Said this in the game post Saturday, but WVU had a nice thing going against Oklahoma when the guards were getting inside and the shooters were getting good looks and actually making them for a change.
The Mountaineers looked like they were enjoying themselves, which hasn’t happened a lot this season. Maybe it was the result of some positive reinforcement since some of the dribble drive elements they worked on in practice were working in the game.
And then everything changed.
WVU had built and grown a lead and then started to go inside, which hasn’t ended well and did not end well against the Sooners. There were turnovers and missed shots and stagnated play on offense and defense.
Deniz Kilicli offered just about nothing of benefit. Aaric Murray had a hard time getting up and down the floor and was getting beaten to rebounds in key spots. Nique Rutledge was erratic and made some costly mistakes. Kevin Noreen, try as he might, doesn’t solve a lot of the problems because he doesn’t score and struggles to rebound.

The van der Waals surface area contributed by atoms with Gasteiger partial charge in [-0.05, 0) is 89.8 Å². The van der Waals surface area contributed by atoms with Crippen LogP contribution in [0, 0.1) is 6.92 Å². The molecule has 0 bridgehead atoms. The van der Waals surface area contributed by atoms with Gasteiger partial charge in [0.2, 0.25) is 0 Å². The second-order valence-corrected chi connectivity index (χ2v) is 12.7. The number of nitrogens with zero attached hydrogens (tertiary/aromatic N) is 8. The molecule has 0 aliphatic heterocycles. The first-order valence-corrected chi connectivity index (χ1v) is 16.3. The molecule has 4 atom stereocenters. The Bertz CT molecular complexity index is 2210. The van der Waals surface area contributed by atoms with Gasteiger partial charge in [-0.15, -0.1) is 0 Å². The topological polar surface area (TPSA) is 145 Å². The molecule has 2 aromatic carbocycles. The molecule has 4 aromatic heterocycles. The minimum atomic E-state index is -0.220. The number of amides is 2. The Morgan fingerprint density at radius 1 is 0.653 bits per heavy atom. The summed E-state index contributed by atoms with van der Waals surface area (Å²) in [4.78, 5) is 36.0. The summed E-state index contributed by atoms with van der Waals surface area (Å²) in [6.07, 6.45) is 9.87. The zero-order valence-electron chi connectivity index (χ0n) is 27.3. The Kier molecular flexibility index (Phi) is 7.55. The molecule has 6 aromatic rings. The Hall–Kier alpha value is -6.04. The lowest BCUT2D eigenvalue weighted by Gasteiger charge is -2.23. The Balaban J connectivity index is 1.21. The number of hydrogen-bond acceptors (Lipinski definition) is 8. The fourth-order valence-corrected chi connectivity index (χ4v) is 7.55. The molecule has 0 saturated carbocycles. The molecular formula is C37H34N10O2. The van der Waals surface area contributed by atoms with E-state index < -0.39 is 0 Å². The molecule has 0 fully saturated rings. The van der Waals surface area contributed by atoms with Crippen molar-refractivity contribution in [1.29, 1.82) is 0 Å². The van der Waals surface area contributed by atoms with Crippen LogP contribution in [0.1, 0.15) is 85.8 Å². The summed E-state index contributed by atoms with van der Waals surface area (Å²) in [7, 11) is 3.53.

You’re sensing a trend and so, too, is Bob Huggins. He’s based a lot of his offense on the low post presences he thought could be pillars. They are not. He’s looked lately to his guards, all while hoping it would give Kilicli and Murray room and freedom, but Saturday saw the three starting guards score 42 of the 57 points while the post players had hard, hard times.
“If we’re not going to rebound it, why play those guys?” Huggins said. “We might as well play small and spread ‘em if we’re not going to rebound it. I have a hard time with that, honestly, because my teams have always outrebounded people. We’ve always out-toughed people. But …”
Huggins mulled his options again.
Can a four-guard lineup work in the Big 12? Is the trade-off worth it?
“It’s going to be really hard to stop the people in this league that have quality bigs to play small,” Huggins said. “I guess when you’re not rebounding with your bigs, what the hell makes the difference? If you’re not going to rebound, you’re not going to rebound.”